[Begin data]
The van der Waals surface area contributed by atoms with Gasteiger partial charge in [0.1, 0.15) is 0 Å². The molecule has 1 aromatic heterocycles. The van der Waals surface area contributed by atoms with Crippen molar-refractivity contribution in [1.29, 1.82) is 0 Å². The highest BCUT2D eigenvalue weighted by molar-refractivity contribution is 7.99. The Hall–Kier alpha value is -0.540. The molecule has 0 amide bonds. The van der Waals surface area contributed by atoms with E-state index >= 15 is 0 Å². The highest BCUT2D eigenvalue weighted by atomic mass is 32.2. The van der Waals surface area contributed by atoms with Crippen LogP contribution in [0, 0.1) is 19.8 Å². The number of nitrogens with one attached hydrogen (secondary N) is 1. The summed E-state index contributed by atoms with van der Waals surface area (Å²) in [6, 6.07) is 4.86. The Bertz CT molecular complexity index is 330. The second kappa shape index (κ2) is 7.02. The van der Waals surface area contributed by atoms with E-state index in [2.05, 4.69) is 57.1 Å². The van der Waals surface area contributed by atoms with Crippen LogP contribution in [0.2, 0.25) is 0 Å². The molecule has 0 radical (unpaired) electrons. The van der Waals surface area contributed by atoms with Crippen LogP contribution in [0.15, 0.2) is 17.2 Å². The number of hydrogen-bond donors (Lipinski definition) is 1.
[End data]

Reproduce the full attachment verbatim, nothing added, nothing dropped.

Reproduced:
The van der Waals surface area contributed by atoms with Gasteiger partial charge in [0.1, 0.15) is 0 Å². The molecule has 1 aromatic heterocycles. The van der Waals surface area contributed by atoms with Crippen molar-refractivity contribution in [1.29, 1.82) is 0 Å². The highest BCUT2D eigenvalue weighted by molar-refractivity contribution is 7.99. The Hall–Kier alpha value is -0.540. The molecule has 0 amide bonds. The van der Waals surface area contributed by atoms with E-state index >= 15 is 0 Å². The highest BCUT2D eigenvalue weighted by atomic mass is 32.2. The van der Waals surface area contributed by atoms with Crippen LogP contribution in [0, 0.1) is 19.8 Å². The number of nitrogens with one attached hydrogen (secondary N) is 1. The summed E-state index contributed by atoms with van der Waals surface area (Å²) in [6, 6.07) is 4.86. The Bertz CT molecular complexity index is 330. The second kappa shape index (κ2) is 7.02. The van der Waals surface area contributed by atoms with E-state index in [2.05, 4.69) is 57.1 Å². The van der Waals surface area contributed by atoms with Crippen LogP contribution in [0.2, 0.25) is 0 Å². The molecule has 0 radical (unpaired) electrons. The van der Waals surface area contributed by atoms with Crippen LogP contribution in [0.15, 0.2) is 17.2 Å². The number of hydrogen-bond donors (Lipinski definition) is 1.